Can we trust Him to bring us through our sorrow to that place where He fills us with irrepressible songs of joy? We can.

We must, friends. We must. For it is only in our sorrow, in our struggle, that we can recognize our deep need for His presence and joy. It is only in brokenness that we can yearn to be made whole. If we never experienced sorrow, joy would be our default; and while I grant you that this may be very nice, it would, I think, become so commonplace as to lose something in our estimation.

Maybe you view joy and sorrow differently than I–and that’s okay. I’m not here to judge you or say you’ve got it wrong. I’m here to encourage those who are grieving and who can’t yet find joy in the midst of it. If that’s you, if you’re caught in a struggle or despair that you can’t wrestle yourself out of, take heart.

Take heart.

Night does not last forever.

Joy is not a bird that flutters away each time you get close. It is a gift that is granted freely from a God who cherishes every hair on your head.

Sorrow may last for the night; joy comes in the morning. That is His promise–to you, to me, to all who love Him and are called by His name.

Do not fear your sorrows, for it is the blessing of grief that gives birth to the blessing of joy.

Pax Christe.


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On the Loss of a Dear Uncle

One week ago, I grieved after my uncle’s funeral.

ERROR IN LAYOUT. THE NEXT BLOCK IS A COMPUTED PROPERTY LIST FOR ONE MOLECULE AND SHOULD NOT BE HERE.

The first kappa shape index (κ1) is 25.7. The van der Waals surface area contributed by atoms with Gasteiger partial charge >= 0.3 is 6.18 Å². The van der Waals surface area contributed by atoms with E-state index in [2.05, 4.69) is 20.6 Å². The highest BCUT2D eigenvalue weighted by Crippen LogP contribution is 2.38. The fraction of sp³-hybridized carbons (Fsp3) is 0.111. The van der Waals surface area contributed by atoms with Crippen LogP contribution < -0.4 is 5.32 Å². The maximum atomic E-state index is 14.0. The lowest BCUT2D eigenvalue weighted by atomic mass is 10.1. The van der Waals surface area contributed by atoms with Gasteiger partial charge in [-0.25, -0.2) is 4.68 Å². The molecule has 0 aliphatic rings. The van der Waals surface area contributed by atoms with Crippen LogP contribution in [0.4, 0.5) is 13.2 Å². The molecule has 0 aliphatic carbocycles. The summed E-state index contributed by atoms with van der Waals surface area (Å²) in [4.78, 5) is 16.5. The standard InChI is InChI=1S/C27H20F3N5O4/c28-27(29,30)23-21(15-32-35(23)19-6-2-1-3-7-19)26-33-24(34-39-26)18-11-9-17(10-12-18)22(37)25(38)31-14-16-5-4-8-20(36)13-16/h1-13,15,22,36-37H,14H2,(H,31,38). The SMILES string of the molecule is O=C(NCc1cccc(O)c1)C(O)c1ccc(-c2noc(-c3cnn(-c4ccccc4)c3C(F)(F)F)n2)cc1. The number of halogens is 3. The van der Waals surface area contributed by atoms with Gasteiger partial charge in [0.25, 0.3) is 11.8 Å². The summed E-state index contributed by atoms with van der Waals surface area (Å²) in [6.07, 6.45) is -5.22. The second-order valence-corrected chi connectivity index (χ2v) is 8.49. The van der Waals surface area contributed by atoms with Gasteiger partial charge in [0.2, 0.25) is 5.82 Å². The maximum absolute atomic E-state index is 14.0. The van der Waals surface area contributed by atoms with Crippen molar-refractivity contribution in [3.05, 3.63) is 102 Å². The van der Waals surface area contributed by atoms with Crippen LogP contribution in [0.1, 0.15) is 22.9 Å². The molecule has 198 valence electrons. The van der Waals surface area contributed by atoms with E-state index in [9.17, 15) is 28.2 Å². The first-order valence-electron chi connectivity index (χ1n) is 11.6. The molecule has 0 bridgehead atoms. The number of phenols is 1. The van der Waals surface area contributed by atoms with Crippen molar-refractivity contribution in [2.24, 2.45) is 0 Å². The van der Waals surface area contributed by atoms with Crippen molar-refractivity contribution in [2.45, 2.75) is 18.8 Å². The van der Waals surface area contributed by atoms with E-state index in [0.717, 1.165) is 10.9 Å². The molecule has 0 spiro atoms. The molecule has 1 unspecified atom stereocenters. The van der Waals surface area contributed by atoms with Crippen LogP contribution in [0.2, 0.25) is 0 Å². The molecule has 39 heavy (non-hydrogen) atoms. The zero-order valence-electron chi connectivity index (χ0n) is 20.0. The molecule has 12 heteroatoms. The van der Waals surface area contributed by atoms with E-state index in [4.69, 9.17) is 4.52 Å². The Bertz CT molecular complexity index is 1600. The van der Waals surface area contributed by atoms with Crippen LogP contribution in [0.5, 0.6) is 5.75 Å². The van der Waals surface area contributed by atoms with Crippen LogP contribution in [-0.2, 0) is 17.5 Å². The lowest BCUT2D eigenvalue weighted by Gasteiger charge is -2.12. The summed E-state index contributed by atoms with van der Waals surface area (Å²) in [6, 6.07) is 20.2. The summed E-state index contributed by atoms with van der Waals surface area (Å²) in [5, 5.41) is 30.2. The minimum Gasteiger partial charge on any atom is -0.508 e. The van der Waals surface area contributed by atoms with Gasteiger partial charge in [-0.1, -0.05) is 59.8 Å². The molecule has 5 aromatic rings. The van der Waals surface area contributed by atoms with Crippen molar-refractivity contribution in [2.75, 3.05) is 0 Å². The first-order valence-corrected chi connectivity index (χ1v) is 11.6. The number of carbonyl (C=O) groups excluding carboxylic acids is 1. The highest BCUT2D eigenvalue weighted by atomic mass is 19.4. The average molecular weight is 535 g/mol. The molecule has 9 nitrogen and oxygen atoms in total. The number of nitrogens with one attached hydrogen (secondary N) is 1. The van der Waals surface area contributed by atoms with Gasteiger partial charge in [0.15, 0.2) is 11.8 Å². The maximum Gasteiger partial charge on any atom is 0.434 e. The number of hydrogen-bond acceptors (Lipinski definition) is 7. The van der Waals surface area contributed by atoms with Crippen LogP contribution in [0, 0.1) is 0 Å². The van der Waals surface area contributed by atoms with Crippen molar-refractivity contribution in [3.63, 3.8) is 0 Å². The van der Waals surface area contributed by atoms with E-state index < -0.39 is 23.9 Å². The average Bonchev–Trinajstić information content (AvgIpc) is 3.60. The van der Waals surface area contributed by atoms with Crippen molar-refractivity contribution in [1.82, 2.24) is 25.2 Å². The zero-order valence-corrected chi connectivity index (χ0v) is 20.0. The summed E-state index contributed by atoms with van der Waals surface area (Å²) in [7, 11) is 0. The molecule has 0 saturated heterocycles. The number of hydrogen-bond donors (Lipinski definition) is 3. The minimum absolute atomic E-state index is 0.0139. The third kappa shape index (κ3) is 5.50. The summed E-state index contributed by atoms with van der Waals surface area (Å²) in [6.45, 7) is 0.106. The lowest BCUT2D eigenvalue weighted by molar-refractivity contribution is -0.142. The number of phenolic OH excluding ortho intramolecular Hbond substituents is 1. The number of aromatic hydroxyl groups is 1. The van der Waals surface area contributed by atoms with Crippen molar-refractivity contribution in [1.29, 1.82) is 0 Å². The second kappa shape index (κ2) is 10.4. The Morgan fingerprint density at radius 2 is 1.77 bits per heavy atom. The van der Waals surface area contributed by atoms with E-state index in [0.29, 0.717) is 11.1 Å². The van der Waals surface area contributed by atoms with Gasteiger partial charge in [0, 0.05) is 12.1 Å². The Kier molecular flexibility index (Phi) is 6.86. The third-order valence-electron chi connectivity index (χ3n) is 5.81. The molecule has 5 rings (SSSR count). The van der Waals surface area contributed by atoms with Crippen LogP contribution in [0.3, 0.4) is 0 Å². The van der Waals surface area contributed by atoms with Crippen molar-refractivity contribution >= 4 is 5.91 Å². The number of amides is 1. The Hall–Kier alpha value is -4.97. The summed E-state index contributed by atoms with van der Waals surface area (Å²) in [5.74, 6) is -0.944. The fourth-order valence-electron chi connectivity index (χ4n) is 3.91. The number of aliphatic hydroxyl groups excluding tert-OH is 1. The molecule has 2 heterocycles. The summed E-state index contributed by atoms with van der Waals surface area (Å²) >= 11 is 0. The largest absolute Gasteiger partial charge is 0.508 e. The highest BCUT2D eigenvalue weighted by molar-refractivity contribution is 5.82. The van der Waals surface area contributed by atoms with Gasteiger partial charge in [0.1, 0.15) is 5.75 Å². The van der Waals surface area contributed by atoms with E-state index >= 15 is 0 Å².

Two weeks ago, my uncle died.

Three weeks ago, I held his hand and whispered my love and goodbyes to him.

It happens so quickly and in such a blur that sometimes it doesn’t even feel like reality. It’s more like an alternate reality. It’s as if you are suspended but time is still passing, and you don’t notice the disconnect until the alternate stops and you’re thrust back into your normal life and routine. It is no easy thing, to lose someone you love.

And that is as it should be, I suppose. The enormity of grief is a testament to relationship. Or perhaps more accurately, grief is a testament to love, for it is very well true that one may grieve for a person with whom she did not have a close relationship. I think, in particularly, of children who have estranged parents: There may be an unquenchable grief at losing a parent in such a case, simply because–though they loved one another–the relationship was broken and left unmended. Such a grief is likely greater than I can imagine. I do not envy it, and so I take this moment to remind myself and my friends: Do not leave wounds unmended; we only have so many opportunities to forgive.